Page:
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After the Noise of Public Protest Subsides: Case Studies of Oppositional Gender Consciousness and Practices in San Francisco Bay Area Second-Wave Feminist Activists in the Autonomous Women’s Movement

  • Author(s): Johnson, Kathryn
  • Advisor(s): Reinarman, Craig
  • et al.
Creative Commons 'BY-ND' version 4.0 license

My dissertation addresses the issue of the biographical consequences of activism and its role in social movement persistence and continuity. Apart from micromobilization studies, social movement scholars neglect individual activists’ roles as precursors of collective action. My study explores how the institutional workplace and domestic arrangements of former feminist activists affected their ability to translate their beliefs into oppositional gender practices that function as bridges between protest cycles. This project is a qualitative case study using in-depth, semi-structured interviews with respondents chosen and compared on the basis of their sexual preferences and their post-movement career choices.

Comparisons of the workplace practices of respondents in different occupational categories demonstrate the influence of institutional arrangements. Those in male-dominated fields implemented their practices during their working hours. Those in female-segregated jobs could only implement their practices after hours or in the community. Together, their practices produced feminist knowledge and pedagogy, women’s rights advocacy, hierarchal inversion, democratization, and workplace islands of community and care. For respondents working outside of bureaucratic organizations, institutional arrangements were less influential than lesbian identity, inherited wealth, a totalist mindset, and personal qualities.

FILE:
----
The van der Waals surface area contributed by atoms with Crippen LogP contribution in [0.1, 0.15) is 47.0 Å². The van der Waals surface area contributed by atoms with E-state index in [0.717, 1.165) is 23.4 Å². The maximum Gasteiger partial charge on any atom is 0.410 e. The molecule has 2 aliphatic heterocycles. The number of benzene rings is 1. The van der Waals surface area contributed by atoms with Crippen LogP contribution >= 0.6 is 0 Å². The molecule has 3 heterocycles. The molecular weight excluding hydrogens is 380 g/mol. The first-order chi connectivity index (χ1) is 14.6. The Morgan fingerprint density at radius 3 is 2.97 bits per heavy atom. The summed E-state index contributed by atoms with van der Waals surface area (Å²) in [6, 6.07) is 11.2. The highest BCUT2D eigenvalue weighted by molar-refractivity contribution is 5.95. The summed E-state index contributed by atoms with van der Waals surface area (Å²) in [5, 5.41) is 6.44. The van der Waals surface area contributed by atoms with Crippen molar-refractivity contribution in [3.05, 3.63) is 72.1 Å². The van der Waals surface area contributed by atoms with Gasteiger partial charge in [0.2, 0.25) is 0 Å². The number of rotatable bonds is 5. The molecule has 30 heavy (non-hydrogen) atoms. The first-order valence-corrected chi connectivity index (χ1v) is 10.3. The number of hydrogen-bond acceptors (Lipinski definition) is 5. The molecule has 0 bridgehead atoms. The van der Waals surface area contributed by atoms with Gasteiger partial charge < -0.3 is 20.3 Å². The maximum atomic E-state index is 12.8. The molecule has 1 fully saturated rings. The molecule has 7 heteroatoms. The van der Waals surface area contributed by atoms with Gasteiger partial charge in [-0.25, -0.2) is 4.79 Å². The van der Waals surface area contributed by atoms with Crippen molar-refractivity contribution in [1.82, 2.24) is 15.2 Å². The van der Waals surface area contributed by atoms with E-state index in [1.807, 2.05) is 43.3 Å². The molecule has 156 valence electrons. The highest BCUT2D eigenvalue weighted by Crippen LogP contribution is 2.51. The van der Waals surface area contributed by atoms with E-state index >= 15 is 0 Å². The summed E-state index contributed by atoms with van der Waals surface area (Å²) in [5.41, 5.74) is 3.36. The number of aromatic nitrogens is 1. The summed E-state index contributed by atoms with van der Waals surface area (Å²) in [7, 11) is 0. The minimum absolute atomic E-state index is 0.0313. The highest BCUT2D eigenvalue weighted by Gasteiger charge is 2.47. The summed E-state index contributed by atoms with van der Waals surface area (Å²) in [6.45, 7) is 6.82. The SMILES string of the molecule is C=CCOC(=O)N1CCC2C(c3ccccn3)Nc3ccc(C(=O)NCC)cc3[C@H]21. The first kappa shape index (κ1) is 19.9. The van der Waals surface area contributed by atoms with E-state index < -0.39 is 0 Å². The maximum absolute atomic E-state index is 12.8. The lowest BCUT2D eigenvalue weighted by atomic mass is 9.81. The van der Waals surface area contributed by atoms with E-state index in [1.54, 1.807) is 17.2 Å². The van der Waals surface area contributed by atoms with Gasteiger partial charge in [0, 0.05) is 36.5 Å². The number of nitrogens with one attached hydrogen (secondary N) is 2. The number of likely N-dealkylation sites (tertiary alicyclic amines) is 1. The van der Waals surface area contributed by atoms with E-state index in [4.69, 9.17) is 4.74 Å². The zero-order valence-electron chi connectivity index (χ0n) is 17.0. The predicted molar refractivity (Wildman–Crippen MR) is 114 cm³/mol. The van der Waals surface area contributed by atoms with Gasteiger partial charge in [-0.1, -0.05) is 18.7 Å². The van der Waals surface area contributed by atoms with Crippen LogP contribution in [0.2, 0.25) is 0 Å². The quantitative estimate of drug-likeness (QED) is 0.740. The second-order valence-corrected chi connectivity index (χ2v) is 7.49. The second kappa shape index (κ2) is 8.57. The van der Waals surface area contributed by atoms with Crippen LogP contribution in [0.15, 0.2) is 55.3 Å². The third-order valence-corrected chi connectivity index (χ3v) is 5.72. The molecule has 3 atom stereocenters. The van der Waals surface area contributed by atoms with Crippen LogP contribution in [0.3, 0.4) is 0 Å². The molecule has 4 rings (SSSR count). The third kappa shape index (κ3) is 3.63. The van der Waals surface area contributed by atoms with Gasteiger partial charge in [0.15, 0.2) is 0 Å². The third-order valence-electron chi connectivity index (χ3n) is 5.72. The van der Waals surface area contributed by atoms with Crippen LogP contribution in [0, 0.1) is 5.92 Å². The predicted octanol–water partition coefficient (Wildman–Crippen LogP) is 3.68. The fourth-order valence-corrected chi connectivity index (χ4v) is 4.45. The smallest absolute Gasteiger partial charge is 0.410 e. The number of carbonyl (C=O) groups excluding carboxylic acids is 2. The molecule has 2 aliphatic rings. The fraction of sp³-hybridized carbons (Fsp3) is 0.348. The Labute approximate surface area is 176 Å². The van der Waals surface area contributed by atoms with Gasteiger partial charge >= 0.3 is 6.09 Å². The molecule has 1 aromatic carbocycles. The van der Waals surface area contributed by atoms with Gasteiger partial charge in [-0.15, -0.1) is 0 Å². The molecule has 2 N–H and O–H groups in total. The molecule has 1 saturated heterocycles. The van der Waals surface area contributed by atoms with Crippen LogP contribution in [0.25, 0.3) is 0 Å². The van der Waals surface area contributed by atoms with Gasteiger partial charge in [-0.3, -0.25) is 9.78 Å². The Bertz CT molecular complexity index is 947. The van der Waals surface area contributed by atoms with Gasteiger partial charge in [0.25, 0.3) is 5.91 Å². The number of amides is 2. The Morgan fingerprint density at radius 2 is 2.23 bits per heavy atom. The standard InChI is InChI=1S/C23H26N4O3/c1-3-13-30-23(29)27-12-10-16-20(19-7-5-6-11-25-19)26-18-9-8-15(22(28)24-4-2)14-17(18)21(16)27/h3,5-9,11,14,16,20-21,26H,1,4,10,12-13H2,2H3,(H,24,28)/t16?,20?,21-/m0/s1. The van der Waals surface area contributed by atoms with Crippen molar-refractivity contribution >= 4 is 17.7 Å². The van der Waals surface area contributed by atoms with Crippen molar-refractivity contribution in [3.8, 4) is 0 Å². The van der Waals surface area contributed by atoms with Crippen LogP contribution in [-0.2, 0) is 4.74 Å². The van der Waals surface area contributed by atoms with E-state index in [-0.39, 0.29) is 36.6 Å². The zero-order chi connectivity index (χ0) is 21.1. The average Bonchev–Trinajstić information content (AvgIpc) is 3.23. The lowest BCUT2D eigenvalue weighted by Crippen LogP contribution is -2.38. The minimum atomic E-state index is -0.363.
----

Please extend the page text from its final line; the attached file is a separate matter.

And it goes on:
In the domestic arena, cultural rather than structural factors influenced my respondents’ oppositional practices. Emotional ties created the glue sustaining communal living. Households with a core couple, relatives, and friends were the most stable, followed by households without a couple core or blood ties, but based on friendships, shared work, or political interests, and lastly, by households relying on the rental market for communards.

My respondents’ practices contributed to women’s movement persistence through their individual acts and through the impacts their practices had and continue to have on those around them. Like Whalen’s and Flacks’s new left activists (1989), my respondents found partners, had children, and added activities that met emotional and spiritual needs ignored during the movement’s heyday, but did not become apolitical, and all continued to contribute to feminism.

My respondents’ practices initiated an ever-widening two-way “bridge,” enabling individuals in their orbits of influence to adopt their beliefs, emulate their behaviors, identify like-minded others, including the social movement organizations they might join. These practices’ existence helped those organizations send a resonating message to potential recruits.

As my contribution to social movement scholarship, I introduce the concepts of “not fitting” to characterize respondents’ grievances; “ feminist dilemmas” and “oppositional gender practices” to describe respondents’ translation process; “islands of care” as a type of free space; and “institutional arrangements” as political opportunities, and “interim practices” to describe the strategic role of practices.

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